Intwasa Fest tackles child marriages in new film



ORGANISERS of Intwasa Arts Festival koBulawayo have produced a short film titled Amacala which seeks to raise awareness on child marriages.

According to the United Nations, one in three girls in Zimbabwe gets married before the age of 18.

The government has since introduced a Marriage Bill which contains provisions aimed at curbing child marriages by penalising perpetrators.

The film was released on Tuesday as part of the Amplifying Girls Voices through Digital Arts project which provides a platform for girls and young women to discuss issues affecting them.

Amacala was produced in association with Plan International Zimbabwe and government with the support of Finland Development Corporation.

Directed by William Nyandoro, the film features Stacey Matarise, Loneness Tapiwa and Xavier Dhlomo.

In an interview with NewsDay Life & Style yesterday, Intwasa festival director and multi-award-winning playwright Raisedon Baya said the film documented some painful and traumatic experiences of girls, who were married off at an early age.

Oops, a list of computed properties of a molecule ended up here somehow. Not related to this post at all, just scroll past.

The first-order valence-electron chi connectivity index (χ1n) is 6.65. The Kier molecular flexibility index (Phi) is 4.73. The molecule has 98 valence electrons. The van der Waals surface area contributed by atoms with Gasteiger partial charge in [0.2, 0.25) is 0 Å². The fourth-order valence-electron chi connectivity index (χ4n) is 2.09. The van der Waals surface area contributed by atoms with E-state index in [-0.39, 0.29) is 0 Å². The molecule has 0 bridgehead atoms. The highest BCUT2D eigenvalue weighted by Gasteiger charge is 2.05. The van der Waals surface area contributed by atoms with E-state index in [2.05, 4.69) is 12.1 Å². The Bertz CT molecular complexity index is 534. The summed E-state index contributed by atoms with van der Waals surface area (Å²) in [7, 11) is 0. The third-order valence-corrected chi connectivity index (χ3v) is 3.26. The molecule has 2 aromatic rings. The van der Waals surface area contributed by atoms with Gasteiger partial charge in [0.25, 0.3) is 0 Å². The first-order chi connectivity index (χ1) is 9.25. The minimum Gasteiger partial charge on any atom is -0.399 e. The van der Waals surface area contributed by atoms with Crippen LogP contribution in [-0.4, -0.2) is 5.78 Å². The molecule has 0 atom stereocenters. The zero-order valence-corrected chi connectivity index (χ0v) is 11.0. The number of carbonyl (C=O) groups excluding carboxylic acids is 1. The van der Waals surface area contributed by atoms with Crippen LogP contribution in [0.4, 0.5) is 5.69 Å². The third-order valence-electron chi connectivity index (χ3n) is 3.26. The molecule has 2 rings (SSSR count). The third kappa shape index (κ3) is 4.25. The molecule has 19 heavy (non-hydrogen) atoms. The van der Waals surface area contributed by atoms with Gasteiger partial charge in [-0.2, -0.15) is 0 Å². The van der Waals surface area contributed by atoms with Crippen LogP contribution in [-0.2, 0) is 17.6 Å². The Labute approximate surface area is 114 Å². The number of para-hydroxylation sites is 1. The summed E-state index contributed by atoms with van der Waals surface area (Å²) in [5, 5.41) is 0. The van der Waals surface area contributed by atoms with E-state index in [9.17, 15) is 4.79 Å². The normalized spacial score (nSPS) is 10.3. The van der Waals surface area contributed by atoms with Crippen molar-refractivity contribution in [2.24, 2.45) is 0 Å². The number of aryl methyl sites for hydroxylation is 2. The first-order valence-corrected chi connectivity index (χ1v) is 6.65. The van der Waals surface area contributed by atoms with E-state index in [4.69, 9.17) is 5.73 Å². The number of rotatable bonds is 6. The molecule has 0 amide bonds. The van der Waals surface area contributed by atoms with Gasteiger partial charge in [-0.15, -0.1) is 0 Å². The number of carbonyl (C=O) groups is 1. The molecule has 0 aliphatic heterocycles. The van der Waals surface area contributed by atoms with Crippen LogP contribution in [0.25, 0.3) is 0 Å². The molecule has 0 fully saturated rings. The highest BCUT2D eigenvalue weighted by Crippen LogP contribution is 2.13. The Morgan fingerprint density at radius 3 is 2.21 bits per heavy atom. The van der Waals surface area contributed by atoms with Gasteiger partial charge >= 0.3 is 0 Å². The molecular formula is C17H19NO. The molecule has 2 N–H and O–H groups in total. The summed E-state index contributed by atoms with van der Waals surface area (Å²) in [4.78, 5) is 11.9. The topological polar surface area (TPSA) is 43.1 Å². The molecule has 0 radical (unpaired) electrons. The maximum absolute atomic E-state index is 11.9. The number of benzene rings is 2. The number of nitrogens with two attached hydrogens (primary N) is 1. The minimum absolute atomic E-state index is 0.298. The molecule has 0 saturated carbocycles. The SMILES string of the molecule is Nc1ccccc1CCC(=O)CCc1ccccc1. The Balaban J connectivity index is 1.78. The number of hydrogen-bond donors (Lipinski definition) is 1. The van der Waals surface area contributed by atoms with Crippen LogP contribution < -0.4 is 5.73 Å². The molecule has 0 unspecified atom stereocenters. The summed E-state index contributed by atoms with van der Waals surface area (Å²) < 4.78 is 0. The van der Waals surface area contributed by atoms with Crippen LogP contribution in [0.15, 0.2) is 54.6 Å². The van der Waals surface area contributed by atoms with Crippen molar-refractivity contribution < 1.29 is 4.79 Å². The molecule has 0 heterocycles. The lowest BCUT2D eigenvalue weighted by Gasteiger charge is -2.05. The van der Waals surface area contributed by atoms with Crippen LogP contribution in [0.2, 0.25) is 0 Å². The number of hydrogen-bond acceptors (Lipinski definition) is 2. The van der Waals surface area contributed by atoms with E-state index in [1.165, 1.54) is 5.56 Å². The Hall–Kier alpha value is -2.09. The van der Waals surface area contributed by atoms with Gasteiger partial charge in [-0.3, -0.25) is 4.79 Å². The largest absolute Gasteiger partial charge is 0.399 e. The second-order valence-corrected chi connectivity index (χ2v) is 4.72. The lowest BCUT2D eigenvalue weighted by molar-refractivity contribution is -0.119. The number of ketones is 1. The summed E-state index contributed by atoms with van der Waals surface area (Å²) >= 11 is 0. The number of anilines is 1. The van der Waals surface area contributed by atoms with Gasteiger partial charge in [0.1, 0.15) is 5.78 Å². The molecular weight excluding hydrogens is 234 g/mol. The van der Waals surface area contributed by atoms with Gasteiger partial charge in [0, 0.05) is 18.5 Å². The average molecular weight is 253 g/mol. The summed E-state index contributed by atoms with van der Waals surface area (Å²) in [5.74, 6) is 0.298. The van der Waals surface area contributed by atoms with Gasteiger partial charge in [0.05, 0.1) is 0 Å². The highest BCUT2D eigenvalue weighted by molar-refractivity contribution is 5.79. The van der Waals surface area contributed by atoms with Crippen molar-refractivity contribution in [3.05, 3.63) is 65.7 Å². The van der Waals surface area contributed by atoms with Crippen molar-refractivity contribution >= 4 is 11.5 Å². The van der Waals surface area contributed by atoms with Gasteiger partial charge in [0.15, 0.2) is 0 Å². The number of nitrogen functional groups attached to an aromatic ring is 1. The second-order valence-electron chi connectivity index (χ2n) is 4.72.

“What is close to my heart is to tell stories and help others tell their stories.

“Ben Okri once said, to poison a nation, poison its stories which are a window into a nation’s soul,” he said.

“Through Amacala girls tell their story on child marriages.

“We are hoping that the communities will learn from the effects of marrying off their girls.”

Baya said the film also highlighted that members of society should be each other’s sister’s keeper by speaking out against bad practices and bringing those that prey on young girls to book.

Amacala is the first of a series of short films which have been produced within the project, using film as an art form to address the issue of child marriages,” Intwasa administrator Runyararo Mutandi said

“This particular film focuses on child-to-child marriage in particular,” she said.

“The project started in June and will run for six months under Plan’s Innovation Fund.

“The idea of the project is to provide a platform for girls and young women to talk about the issues affecting them.”

The short film, which is shot in a rural setting, opens with three young girls coming from school sharing their dreams, effects of COVID-19 on their education and later talking about dating.

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